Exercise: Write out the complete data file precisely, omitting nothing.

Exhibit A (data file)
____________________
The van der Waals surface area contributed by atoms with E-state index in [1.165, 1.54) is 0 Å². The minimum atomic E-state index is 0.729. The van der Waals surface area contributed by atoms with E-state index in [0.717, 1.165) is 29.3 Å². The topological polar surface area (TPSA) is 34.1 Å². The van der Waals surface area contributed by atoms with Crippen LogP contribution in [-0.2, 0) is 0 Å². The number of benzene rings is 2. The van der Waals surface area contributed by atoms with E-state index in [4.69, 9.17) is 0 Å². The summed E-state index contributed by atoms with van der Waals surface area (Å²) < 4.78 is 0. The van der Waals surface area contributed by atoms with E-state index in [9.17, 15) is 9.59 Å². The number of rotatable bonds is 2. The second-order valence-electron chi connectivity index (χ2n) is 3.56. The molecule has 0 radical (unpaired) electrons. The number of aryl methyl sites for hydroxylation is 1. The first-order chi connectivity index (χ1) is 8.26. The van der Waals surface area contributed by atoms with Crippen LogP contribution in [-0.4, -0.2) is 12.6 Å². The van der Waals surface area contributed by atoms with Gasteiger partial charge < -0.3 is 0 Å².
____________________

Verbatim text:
The van der Waals surface area contributed by atoms with E-state index in [1.165, 1.54) is 0 Å². The minimum atomic E-state index is 0.729. The van der Waals surface area contributed by atoms with E-state index in [0.717, 1.165) is 29.3 Å². The topological polar surface area (TPSA) is 34.1 Å². The van der Waals surface area contributed by atoms with Crippen LogP contribution in [-0.2, 0) is 0 Å². The number of benzene rings is 2. The van der Waals surface area contributed by atoms with E-state index in [4.69, 9.17) is 0 Å². The summed E-state index contributed by atoms with van der Waals surface area (Å²) < 4.78 is 0. The van der Waals surface area contributed by atoms with E-state index in [9.17, 15) is 9.59 Å². The number of rotatable bonds is 2. The second-order valence-electron chi connectivity index (χ2n) is 3.56. The molecule has 0 radical (unpaired) electrons. The number of aryl methyl sites for hydroxylation is 1. The first-order chi connectivity index (χ1) is 8.26. The van der Waals surface area contributed by atoms with Crippen LogP contribution in [-0.4, -0.2) is 12.6 Å². The van der Waals surface area contributed by atoms with Gasteiger partial charge < -0.3 is 0 Å².